Saturday, 2 June 2012

Cities In Flight - James Blish

Exploration has stagnated. In order to overcome this a few things have to happen. Better technology needs to be discovered and the human life needs to be expanded. The problem is that there are politicians who are against seeing this happen as it could also spell the end of Western society. The result is that years down the line whole cities are escaping into space to get away from the grip of Earth leaders. Manhattan is one such city which has left the Earth and now makes it's living from mining for planets that don't have the technology. Unfortunately times aren't always good and New York finds itself in some sticky situations which the Mayor must get them out of in order to protect the city at all costs.

I read this a few weeks ago and this is actually May's Sci Fi book. A wee bit late in the review and to be honest I have a fair few to catch up with.

The novel is split up into several sections and it turns out most of these sections were published individually during the 1950's. I don't think they were published altogether until the 1970's. The first two sections are different from the rest. The first one is set in out present time (which would have been the future to Blish). It's all very sciencey and political as one politition is trying to bring about space flight. I don't actually know why he is doing it. Something to do with the fall of the West which he believes to be inevitable. Possibly he thinks that this will save a small aspect of it but I wasn't to clear on that. As I said it is sciencey and political which do sometimes go hand in hand with sci fi. Especially with classic sci fi. I don't mind that and have in fact been known to very much enjoy it. I do need just a glimmer of human interest though. No matter how much the author tried with the characters in this section it just wasn't there. So it is maybe a good thing that none of these characters made an appearance later on. I am glad that I didn't invest anything in them because I would have been very annoyed by their lack of appearance again even if this section was published earlier than the rest.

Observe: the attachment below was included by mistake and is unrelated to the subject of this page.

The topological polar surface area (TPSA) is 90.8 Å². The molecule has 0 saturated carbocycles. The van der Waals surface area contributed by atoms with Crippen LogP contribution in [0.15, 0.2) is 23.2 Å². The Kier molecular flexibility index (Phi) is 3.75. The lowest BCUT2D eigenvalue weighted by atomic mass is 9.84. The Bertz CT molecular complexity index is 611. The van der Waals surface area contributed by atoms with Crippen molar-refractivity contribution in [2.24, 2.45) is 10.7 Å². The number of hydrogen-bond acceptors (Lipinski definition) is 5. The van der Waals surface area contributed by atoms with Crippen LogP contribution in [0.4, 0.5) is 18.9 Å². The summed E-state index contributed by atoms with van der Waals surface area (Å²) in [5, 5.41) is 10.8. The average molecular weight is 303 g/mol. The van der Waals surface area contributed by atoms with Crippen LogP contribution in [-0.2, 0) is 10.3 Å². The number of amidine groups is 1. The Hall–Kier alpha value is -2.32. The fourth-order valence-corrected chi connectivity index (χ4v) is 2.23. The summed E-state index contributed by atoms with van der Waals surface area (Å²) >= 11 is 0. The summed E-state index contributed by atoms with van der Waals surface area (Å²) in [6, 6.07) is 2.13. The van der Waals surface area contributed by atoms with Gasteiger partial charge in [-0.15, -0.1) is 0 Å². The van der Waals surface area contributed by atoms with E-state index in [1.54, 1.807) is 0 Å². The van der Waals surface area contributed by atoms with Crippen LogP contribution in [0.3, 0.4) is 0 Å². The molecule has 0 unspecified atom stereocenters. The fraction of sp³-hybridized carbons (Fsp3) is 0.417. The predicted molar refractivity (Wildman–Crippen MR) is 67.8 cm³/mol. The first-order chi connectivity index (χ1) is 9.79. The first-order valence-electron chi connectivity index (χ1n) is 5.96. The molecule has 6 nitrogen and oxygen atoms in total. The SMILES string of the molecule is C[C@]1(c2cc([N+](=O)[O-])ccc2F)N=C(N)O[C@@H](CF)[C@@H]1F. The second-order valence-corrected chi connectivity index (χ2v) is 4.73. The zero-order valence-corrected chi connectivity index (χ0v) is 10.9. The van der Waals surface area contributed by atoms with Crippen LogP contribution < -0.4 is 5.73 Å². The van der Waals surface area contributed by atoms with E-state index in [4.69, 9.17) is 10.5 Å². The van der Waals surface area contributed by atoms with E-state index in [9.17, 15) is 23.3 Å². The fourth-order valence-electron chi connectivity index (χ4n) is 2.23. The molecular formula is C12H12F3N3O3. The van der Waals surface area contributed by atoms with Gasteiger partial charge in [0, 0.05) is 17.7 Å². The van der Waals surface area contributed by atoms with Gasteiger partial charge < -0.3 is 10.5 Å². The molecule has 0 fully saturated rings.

The second section had that human interest aspect. I was about to give up with the book so I greatly welcomed it and finally began enjoying it. This one was written from the point of view of a young boy who ends up on one of those flying cities. It's there that we learn about city society and how Earth police hate them. They call themselves hobos who look for work where they can get it then move on again. Hard to imagine Manhattan as a hobo but it was an interesting plot line. Sadly the boy disappears from the story and the remaining sections are from the point of view of Manhattan's mayor. Interesting at first but as the sections became formulaic I became bored and was glad when I had finished.

If you like your sci fi sciencey and don't mind lack of human interest or repetativeness then you will like this. It was a well written book I just found it a little dull. The parts I really liked just weren't long enough for me. I would have happily read that one section on it's own.

As I have said already this was for the sci fi challenge which is hosted by Ellie of Curiosity Killed The Bookworm. You can find what others read here.

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